Nestled between the Prairie and Riverbottom Trails is the Deer Mouse Trail. This .78 mile one-way trail provides a passage way for hikers to go from a grassland habitat to a bottomland forest along the West Fork of the Trinity River. The Deer Mouse trail is accessible by two parking lots along Shoreline Drive or by hiking the Prairie and Oak Motte Trails.
The convergence of prairie and bottomland forest habitats provides visitors with a unique opportunity to view the similarities and differences between a forest and prairie ecosystems. Near Shoreline Drive, the trail ascends slightly and weaves through mottes of Texas Red Oaks, Live Oaks, and Post Oaks which provide a shady sanctuary for White-tailed Deer, Nine-banded Armadillos, and a diversity of reptiles. A bench situated amongst the trees serves as a stopping point to listen to the songs from songbirds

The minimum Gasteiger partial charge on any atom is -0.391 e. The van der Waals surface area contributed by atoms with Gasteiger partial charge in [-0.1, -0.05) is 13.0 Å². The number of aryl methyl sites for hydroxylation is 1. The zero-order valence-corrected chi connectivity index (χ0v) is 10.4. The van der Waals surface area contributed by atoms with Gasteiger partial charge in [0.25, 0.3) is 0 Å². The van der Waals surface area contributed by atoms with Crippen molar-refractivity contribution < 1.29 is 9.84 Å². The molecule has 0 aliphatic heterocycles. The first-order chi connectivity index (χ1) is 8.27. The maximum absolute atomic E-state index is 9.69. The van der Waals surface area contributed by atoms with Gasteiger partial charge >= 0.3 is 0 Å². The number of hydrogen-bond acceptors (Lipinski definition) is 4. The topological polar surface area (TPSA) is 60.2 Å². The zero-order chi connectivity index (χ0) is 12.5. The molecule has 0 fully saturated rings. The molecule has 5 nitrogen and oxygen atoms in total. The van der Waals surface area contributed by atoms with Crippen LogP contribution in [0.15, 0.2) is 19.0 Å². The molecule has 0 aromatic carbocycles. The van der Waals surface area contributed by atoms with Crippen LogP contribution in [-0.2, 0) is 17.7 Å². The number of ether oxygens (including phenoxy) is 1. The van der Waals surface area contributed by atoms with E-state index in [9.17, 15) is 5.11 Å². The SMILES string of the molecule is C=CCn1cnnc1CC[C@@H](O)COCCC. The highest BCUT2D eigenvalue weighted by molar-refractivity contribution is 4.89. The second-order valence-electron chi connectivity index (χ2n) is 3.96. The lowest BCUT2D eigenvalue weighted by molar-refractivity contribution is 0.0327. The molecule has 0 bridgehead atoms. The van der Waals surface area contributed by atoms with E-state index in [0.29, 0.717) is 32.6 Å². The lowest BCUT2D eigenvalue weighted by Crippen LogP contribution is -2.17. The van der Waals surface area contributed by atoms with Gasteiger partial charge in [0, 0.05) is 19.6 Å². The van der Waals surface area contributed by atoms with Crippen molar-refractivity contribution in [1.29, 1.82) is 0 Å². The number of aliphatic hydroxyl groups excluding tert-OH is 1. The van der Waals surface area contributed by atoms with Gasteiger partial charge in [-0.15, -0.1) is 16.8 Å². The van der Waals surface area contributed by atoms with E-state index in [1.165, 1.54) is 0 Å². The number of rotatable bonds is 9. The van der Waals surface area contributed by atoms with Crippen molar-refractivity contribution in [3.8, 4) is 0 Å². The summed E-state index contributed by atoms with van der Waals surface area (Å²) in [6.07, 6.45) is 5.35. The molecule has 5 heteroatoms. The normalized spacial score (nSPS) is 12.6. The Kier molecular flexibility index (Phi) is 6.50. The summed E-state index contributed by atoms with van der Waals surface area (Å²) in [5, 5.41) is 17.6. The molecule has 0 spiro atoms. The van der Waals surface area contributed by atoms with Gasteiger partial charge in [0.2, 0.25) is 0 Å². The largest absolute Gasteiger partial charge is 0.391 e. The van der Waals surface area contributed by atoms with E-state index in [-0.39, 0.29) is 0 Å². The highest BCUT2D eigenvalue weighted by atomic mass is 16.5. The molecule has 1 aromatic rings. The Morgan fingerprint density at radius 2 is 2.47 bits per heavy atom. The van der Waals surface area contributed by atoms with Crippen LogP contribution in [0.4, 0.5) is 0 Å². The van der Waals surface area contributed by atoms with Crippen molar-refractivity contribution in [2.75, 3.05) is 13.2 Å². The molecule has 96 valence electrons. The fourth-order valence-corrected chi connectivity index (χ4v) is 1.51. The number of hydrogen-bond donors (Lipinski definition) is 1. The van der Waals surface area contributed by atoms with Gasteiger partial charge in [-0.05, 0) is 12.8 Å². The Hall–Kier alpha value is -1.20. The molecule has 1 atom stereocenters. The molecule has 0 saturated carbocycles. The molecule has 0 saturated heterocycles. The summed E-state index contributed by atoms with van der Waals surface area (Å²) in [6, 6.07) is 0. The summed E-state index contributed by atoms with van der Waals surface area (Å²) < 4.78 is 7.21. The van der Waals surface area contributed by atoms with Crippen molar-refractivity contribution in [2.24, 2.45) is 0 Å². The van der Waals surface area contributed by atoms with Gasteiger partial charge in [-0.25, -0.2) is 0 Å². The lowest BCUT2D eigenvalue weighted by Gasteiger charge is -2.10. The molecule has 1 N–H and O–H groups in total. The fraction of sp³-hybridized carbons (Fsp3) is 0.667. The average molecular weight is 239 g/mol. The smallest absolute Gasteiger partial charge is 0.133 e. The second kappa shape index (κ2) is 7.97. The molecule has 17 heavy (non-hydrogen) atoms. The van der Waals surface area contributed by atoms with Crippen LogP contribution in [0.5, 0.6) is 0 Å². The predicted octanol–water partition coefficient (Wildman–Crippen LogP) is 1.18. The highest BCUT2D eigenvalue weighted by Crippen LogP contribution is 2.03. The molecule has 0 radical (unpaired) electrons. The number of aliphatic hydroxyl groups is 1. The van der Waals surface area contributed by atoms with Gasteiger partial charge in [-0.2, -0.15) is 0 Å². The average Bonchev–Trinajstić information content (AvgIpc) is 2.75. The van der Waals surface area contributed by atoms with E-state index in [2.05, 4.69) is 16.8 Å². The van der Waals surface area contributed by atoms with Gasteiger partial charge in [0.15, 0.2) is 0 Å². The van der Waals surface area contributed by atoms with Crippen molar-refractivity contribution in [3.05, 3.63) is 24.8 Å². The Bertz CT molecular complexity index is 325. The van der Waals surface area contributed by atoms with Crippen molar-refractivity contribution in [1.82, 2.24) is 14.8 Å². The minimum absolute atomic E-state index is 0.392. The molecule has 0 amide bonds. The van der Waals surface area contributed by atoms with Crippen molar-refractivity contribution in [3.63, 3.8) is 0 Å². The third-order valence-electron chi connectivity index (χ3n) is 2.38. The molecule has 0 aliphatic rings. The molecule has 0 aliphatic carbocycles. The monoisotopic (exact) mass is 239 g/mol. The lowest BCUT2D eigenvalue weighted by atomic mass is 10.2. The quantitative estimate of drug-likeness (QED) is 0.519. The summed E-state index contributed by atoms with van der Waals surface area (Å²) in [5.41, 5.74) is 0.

Tracks from coyotes and raccoon dot the pathway as it meanders out of the woods onto an open field. Native grasses such as Little Bluestem, Yellow Indiangrass, and Switchgrass grow amongst a variety wildflowers attracting butterflies, bees, and beetles to the prairie. The Deer Mouse Trail comes to an end at the intersection of the Prairie and Oak Motte Trails.